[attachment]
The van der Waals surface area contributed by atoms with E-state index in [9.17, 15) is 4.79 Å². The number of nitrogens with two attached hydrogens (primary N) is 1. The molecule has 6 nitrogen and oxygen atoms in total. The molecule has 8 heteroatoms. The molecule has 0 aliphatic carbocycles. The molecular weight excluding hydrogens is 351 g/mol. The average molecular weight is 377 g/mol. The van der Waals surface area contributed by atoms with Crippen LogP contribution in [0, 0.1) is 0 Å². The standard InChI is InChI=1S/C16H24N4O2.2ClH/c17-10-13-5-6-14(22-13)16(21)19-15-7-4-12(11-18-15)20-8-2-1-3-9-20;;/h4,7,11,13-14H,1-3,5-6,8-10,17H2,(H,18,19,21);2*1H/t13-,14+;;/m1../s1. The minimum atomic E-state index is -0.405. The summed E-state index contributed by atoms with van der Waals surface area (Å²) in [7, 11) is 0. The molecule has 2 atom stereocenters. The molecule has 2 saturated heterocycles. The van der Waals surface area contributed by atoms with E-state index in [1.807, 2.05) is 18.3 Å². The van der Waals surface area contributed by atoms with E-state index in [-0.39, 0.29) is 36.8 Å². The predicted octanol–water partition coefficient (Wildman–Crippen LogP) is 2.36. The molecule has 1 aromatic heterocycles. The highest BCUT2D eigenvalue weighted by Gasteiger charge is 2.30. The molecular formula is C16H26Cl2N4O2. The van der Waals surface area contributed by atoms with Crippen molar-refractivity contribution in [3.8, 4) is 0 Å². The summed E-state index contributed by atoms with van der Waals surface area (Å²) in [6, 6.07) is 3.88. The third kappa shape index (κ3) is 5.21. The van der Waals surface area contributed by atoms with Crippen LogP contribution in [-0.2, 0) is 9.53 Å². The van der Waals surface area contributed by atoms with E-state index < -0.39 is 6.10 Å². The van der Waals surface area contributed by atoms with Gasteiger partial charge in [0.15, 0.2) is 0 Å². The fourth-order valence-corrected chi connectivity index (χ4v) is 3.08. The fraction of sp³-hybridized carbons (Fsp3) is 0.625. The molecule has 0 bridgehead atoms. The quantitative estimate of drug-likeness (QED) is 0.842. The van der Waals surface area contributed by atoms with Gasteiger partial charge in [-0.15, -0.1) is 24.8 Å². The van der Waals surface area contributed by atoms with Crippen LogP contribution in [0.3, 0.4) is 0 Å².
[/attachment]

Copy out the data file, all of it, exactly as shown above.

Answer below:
The van der Waals surface area contributed by atoms with E-state index in [9.17, 15) is 4.79 Å². The number of nitrogens with two attached hydrogens (primary N) is 1. The molecule has 6 nitrogen and oxygen atoms in total. The molecule has 8 heteroatoms. The molecule has 0 aliphatic carbocycles. The molecular weight excluding hydrogens is 351 g/mol. The average molecular weight is 377 g/mol. The van der Waals surface area contributed by atoms with Crippen LogP contribution in [0, 0.1) is 0 Å². The standard InChI is InChI=1S/C16H24N4O2.2ClH/c17-10-13-5-6-14(22-13)16(21)19-15-7-4-12(11-18-15)20-8-2-1-3-9-20;;/h4,7,11,13-14H,1-3,5-6,8-10,17H2,(H,18,19,21);2*1H/t13-,14+;;/m1../s1. The minimum atomic E-state index is -0.405. The summed E-state index contributed by atoms with van der Waals surface area (Å²) in [7, 11) is 0. The molecule has 2 atom stereocenters. The molecule has 2 saturated heterocycles. The van der Waals surface area contributed by atoms with E-state index in [1.807, 2.05) is 18.3 Å². The van der Waals surface area contributed by atoms with E-state index in [-0.39, 0.29) is 36.8 Å². The predicted octanol–water partition coefficient (Wildman–Crippen LogP) is 2.36. The molecule has 1 aromatic heterocycles. The highest BCUT2D eigenvalue weighted by Gasteiger charge is 2.30. The molecular formula is C16H26Cl2N4O2. The van der Waals surface area contributed by atoms with Crippen molar-refractivity contribution in [3.8, 4) is 0 Å². The summed E-state index contributed by atoms with van der Waals surface area (Å²) in [6, 6.07) is 3.88. The third kappa shape index (κ3) is 5.21. The van der Waals surface area contributed by atoms with Crippen LogP contribution in [-0.2, 0) is 9.53 Å². The van der Waals surface area contributed by atoms with E-state index < -0.39 is 6.10 Å². The van der Waals surface area contributed by atoms with Gasteiger partial charge in [0.15, 0.2) is 0 Å². The fourth-order valence-corrected chi connectivity index (χ4v) is 3.08. The fraction of sp³-hybridized carbons (Fsp3) is 0.625. The molecule has 0 bridgehead atoms. The quantitative estimate of drug-likeness (QED) is 0.842. The van der Waals surface area contributed by atoms with Gasteiger partial charge in [-0.15, -0.1) is 24.8 Å². The van der Waals surface area contributed by atoms with Crippen LogP contribution in [0.3, 0.4) is 0 Å².